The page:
Wine Tasting Dinner: 2006 Washington Cabernet Sauvignon



By Kori ~ November 10th, 2010.

Washington State Cabernet Sauvignons are among the best in the world, and they are much better values (higher QPR) than most Cabs in other wine regions of the world. Last Friday evening, we tasted six Cabernet Sauvignons from the 2006 vintage from Washington State in our monthly wine tasting dinner. It was another fabulous evening of good wines, the company of wonderful friends, and LaGayle’s (Mom’s) excellent food. All six wines paired well with our dinner of tomato basil soup, candied walnut gorgonzola salad with dried cranberries, prime rib, cilantro lime mashed sweet potatoes, braised kale, and Orange Muscat cake for dessert.

The consensus favorite was the 2006 Quilceda Creek Galitzine Vineyard Cabernet Sauvignon. The Golitzin family founded Quilceda Creek, located in Snohomish, Washington, in 1978. Generally considered the premier winery in Washington State, Quilceda Creek remains a small, family-owned and operated winery. Quilceda Creek is no stranger to high accolades for their wines. Their flagship wine, the Quilceda Creek Columbia Valley Cabernet Sauvignon, has received four 100-point ratings from Robert Parker’s Wine Advocate for the 2002, 2003, 2005, and 2007 vintages. In 2001, they purchased and planted their own Galitzine Vineyard on Red Mountain. The 2004 Quilceda Creek Galitzine Vineyard Cabernet Sauvignon was the first release from this vineyard.

A close second place was the 2006 Columbia Crest Wautoma Springs Reserve Cabernet Sauvignon. Columbia Crest, located in Paterson, Washington, is the largest producer in the state. Head winemaker Ray Einberger and his team continue to pump out great wines at great prices. Well-known for their H3, Grand Estates, and Two Vines lines, it is their Reserve line that puts them in the league with the premier producers in the state.

Not only did four of these six wines receive a Quality rating of 4 stars or higher (out of 5), but the top five also received a QPR rating of 5 bangs for your buck (out of 5). Even though these wines are not inexpensive, they are well worth the money. I would encourage you to try any of these wines, especially with a meal, to decide for yourself how Washington State Cabernet Sauvignon compares to other world-renowned Cabs.

From 1st to last in the group consensus rankings:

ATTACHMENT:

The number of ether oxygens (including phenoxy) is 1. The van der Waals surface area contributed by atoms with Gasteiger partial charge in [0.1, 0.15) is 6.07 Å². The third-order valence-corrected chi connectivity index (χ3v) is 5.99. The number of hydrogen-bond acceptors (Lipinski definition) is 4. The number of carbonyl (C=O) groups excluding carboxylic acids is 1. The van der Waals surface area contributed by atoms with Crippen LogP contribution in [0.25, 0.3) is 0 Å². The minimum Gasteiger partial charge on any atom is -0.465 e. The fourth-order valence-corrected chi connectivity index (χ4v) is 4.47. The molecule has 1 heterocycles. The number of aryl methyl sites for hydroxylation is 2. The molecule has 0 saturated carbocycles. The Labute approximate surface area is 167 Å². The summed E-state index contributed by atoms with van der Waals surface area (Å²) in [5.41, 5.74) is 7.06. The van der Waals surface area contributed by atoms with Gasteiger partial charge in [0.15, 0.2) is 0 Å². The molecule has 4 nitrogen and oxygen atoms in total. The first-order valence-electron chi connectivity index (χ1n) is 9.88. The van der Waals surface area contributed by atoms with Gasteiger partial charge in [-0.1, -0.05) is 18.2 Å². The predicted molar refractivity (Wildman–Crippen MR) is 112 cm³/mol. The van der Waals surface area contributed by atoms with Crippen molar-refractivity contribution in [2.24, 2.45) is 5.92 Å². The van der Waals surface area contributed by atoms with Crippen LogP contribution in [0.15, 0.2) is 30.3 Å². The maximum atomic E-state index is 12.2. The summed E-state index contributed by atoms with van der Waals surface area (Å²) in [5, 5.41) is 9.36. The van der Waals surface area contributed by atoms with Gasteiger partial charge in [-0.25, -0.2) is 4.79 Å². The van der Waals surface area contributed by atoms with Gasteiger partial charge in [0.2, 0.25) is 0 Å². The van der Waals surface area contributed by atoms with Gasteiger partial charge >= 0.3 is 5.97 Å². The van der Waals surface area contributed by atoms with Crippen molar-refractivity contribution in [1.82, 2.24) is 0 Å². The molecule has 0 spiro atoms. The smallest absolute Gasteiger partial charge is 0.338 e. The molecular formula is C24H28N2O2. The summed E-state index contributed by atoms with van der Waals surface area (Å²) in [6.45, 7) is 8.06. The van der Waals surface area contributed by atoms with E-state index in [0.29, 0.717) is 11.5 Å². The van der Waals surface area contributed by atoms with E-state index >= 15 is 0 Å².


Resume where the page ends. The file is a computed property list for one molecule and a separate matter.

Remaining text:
2006 Quilceda Creek Galitzine Vineyard Cabernet Sauvignon (Galitzine Vineyard, Red Mountain, Washington): Dark purple in color. Nose is a bit tight at first but opens up with gorgeous black fruit aromas after a little time in the glass. Black cherry, blackcurrant, clove, and vanilla come through on the palate. Medium to full-bodied with crisp acidity and medium to high tannins. Well-balanced and smooth with a long, lingering finish. A beautiful wine by itself that only gets better with food.
Quality: 4.5 stars (out of 5)
QPR: 5 bangs for your buck (out of 5)
Where to buy: Winery, $98; Available elsewhere, $150 to $250

2006 Columbia Crest Wautoma Springs Reserve Cabernet Sauvignon (Wautoma Springs Vineyard, Columbia Valley, Washington): Dark red in color. Oak, vanilla, and black fruits on the nose lead to black cherry, blackcurrant, and vanilla on the palate. Full-bodied and lively with medium to high, drying tannins. Well-balanced with a long finish.
Quality: 4.5 stars (out of 5)
QPR: 5 bangs for your buck (out of 5)
Where to buy: Winery, $35

2006 Saviah Cellars Cabernet Sauvignon (Walla Walla Valley, Washington): Deep, dark red. Aromatic with earth, hazelnut, floral notes, and a hint of bacon on the nose. Black cherry, blackberry, earth, and a touch of oak come through on the palate. Medium to full-bodied and smooth with medium to high tannins. Well-balanced with a long finish.
Quality: 4 stars (out of 5)
QPR: 5 bangs for your buck (out of 5)
Where to buy: Winery, $28; Available elsewhere, $27 to $28

2006 Tertulia Cellars Cabernet Sauvignon (Horse Heaven Hills, Washington): Dark purple in color. Nice nose with oak, cinnamon, black fruit, and vanilla aromas. Black fruits, spice, and a hint of licorice on the palate. Medium to full-bodied and smooth with medium to high, drying tannins. Well-balanced with a long finish.
Quality: 4 stars (out of 5)
QPR: 5 bangs for your buck (out of 5)
Where to buy: Winery, $24; Available elsewhere, $25 to $34

2006 Stephenson Cellars Cabernet Sauvignon (Washington State): Dark, purplish red. Aromatic with black fruit, smoke, and floral aromas. Black fruits, especially blackberry, and floral notes dominate the palate. A bit jammy. Medium to full-bodied and lively with medium to high, drying tannins and a long finish.
Quality: 3.5 stars (out of 5)
QPR: 5 bangs for your buck (out of 5)
Where to buy: Winery, $28; Available elsewhere, $25 to $33

2006 Four Lakes Chelan Cabernet Sauvignon (Columbia Valley, Washington): Dark, inky, purplish red in color. Black fruits, licorice, and dill pickle on the nose; black fruits, licorice, chocolate, and leafy greens on the palate. Full-bodied and thick with lively acidity, medium to high, drying tannins, and a long finish.
Quality: 3 stars (out of 5)
QPR: 4 bangs for your buck (out of 5)
Where to buy: Winery, $29; Available elsewhere, $29


Filed under: American Wine, Cabernet Sauvignon, Five-Bangs For Your Buck Wines, Red Wine, Washington State Wine, Wine Tasting Dinners, Wines Over $25, Wines Under $25

Reader's Comments

  1. Cabfrancophile | November 10th, 2010 at 9:58 am

    Here’s my usual question on QPR and Quilceda Creek. What is the peer group you’re using based on your definition of QPR? And is it the same peer group as the Columbia Crest Reserve? Given the theme of the tasting, I’m assuming these are both being compared to the same subset of structured, ‘reserve’ level Cabernets. This suggests that the “average” 4.5 rated Cabernet costs $200 or more given 5 bangs for your buck is awarded when price < 50% of average of its peers. Does your database of reviews support this implication?